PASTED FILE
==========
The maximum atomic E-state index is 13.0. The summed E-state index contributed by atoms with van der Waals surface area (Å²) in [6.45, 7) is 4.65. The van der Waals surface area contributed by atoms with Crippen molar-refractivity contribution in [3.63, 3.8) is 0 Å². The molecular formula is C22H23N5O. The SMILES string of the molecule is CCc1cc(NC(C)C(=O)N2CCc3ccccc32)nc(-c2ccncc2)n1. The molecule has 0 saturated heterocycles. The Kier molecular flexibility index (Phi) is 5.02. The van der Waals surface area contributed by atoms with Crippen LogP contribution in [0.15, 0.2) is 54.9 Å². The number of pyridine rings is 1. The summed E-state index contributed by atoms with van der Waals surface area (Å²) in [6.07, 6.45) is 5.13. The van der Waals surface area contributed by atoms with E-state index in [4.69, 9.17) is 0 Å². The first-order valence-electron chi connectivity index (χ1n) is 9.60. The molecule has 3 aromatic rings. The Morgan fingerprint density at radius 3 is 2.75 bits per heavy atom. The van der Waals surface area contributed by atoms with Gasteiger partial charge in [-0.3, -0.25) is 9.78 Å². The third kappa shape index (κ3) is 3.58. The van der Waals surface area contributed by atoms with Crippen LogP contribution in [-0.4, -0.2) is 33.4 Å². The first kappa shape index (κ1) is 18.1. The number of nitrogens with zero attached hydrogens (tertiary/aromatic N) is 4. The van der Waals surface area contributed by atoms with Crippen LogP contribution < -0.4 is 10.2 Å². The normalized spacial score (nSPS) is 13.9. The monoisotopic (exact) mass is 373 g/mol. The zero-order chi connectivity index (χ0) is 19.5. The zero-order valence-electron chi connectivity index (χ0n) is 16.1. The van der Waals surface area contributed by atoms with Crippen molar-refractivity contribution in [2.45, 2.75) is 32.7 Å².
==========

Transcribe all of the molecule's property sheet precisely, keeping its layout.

The maximum atomic E-state index is 13.0. The summed E-state index contributed by atoms with van der Waals surface area (Å²) in [6.45, 7) is 4.65. The van der Waals surface area contributed by atoms with Crippen molar-refractivity contribution in [3.63, 3.8) is 0 Å². The molecular formula is C22H23N5O. The SMILES string of the molecule is CCc1cc(NC(C)C(=O)N2CCc3ccccc32)nc(-c2ccncc2)n1. The molecule has 0 saturated heterocycles. The Kier molecular flexibility index (Phi) is 5.02. The van der Waals surface area contributed by atoms with Crippen LogP contribution in [0.15, 0.2) is 54.9 Å². The number of pyridine rings is 1. The summed E-state index contributed by atoms with van der Waals surface area (Å²) in [6.07, 6.45) is 5.13. The van der Waals surface area contributed by atoms with E-state index in [4.69, 9.17) is 0 Å². The first-order valence-electron chi connectivity index (χ1n) is 9.60. The molecule has 3 aromatic rings. The Morgan fingerprint density at radius 3 is 2.75 bits per heavy atom. The van der Waals surface area contributed by atoms with Gasteiger partial charge in [-0.3, -0.25) is 9.78 Å². The third kappa shape index (κ3) is 3.58. The van der Waals surface area contributed by atoms with Crippen LogP contribution in [-0.4, -0.2) is 33.4 Å². The first kappa shape index (κ1) is 18.1. The number of nitrogens with zero attached hydrogens (tertiary/aromatic N) is 4. The van der Waals surface area contributed by atoms with Crippen LogP contribution < -0.4 is 10.2 Å². The normalized spacial score (nSPS) is 13.9. The monoisotopic (exact) mass is 373 g/mol. The zero-order chi connectivity index (χ0) is 19.5. The zero-order valence-electron chi connectivity index (χ0n) is 16.1. The van der Waals surface area contributed by atoms with Crippen molar-refractivity contribution in [2.45, 2.75) is 32.7 Å².